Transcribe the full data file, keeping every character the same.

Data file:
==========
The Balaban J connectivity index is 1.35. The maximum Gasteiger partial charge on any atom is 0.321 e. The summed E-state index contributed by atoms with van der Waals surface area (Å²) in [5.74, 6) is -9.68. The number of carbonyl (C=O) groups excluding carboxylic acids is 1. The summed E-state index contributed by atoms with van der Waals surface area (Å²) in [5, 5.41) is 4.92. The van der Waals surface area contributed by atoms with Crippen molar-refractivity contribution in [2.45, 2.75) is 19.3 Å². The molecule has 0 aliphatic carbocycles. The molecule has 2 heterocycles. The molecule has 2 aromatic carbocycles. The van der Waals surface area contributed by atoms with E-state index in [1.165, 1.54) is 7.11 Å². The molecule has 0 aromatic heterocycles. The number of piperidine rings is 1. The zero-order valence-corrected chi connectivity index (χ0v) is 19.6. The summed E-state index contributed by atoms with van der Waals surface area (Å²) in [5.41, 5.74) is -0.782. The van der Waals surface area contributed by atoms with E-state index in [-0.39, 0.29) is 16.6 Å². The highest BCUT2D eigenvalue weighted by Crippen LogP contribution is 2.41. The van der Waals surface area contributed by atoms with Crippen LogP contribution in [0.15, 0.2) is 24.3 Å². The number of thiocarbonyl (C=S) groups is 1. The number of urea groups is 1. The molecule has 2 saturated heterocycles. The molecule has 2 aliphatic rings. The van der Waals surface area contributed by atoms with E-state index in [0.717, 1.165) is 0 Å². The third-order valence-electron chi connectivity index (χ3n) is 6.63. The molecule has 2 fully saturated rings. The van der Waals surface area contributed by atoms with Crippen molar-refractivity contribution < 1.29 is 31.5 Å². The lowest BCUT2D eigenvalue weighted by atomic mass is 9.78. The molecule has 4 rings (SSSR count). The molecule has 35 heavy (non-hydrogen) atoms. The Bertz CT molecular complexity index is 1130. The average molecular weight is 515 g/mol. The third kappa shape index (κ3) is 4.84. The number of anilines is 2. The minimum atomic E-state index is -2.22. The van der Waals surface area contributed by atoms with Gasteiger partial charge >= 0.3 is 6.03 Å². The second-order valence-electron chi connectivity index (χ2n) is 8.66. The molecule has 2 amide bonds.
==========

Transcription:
The Balaban J connectivity index is 1.35. The maximum Gasteiger partial charge on any atom is 0.321 e. The summed E-state index contributed by atoms with van der Waals surface area (Å²) in [5.74, 6) is -9.68. The number of carbonyl (C=O) groups excluding carboxylic acids is 1. The summed E-state index contributed by atoms with van der Waals surface area (Å²) in [5, 5.41) is 4.92. The van der Waals surface area contributed by atoms with Crippen molar-refractivity contribution in [2.45, 2.75) is 19.3 Å². The molecule has 0 aliphatic carbocycles. The molecule has 2 heterocycles. The molecule has 2 aromatic carbocycles. The van der Waals surface area contributed by atoms with E-state index in [1.165, 1.54) is 7.11 Å². The molecule has 0 aromatic heterocycles. The number of piperidine rings is 1. The zero-order valence-corrected chi connectivity index (χ0v) is 19.6. The summed E-state index contributed by atoms with van der Waals surface area (Å²) in [5.41, 5.74) is -0.782. The van der Waals surface area contributed by atoms with E-state index in [-0.39, 0.29) is 16.6 Å². The highest BCUT2D eigenvalue weighted by Crippen LogP contribution is 2.41. The van der Waals surface area contributed by atoms with Crippen LogP contribution in [0.15, 0.2) is 24.3 Å². The number of thiocarbonyl (C=S) groups is 1. The number of urea groups is 1. The molecule has 2 saturated heterocycles. The molecule has 2 aliphatic rings. The van der Waals surface area contributed by atoms with E-state index in [0.717, 1.165) is 0 Å². The third-order valence-electron chi connectivity index (χ3n) is 6.63. The molecule has 2 fully saturated rings. The van der Waals surface area contributed by atoms with Crippen molar-refractivity contribution < 1.29 is 31.5 Å². The lowest BCUT2D eigenvalue weighted by atomic mass is 9.78. The molecule has 4 rings (SSSR count). The molecule has 35 heavy (non-hydrogen) atoms. The Bertz CT molecular complexity index is 1130. The average molecular weight is 515 g/mol. The third kappa shape index (κ3) is 4.84. The number of anilines is 2. The minimum atomic E-state index is -2.22. The van der Waals surface area contributed by atoms with Gasteiger partial charge >= 0.3 is 6.03 Å². The second-order valence-electron chi connectivity index (χ2n) is 8.66. The molecule has 2 amide bonds.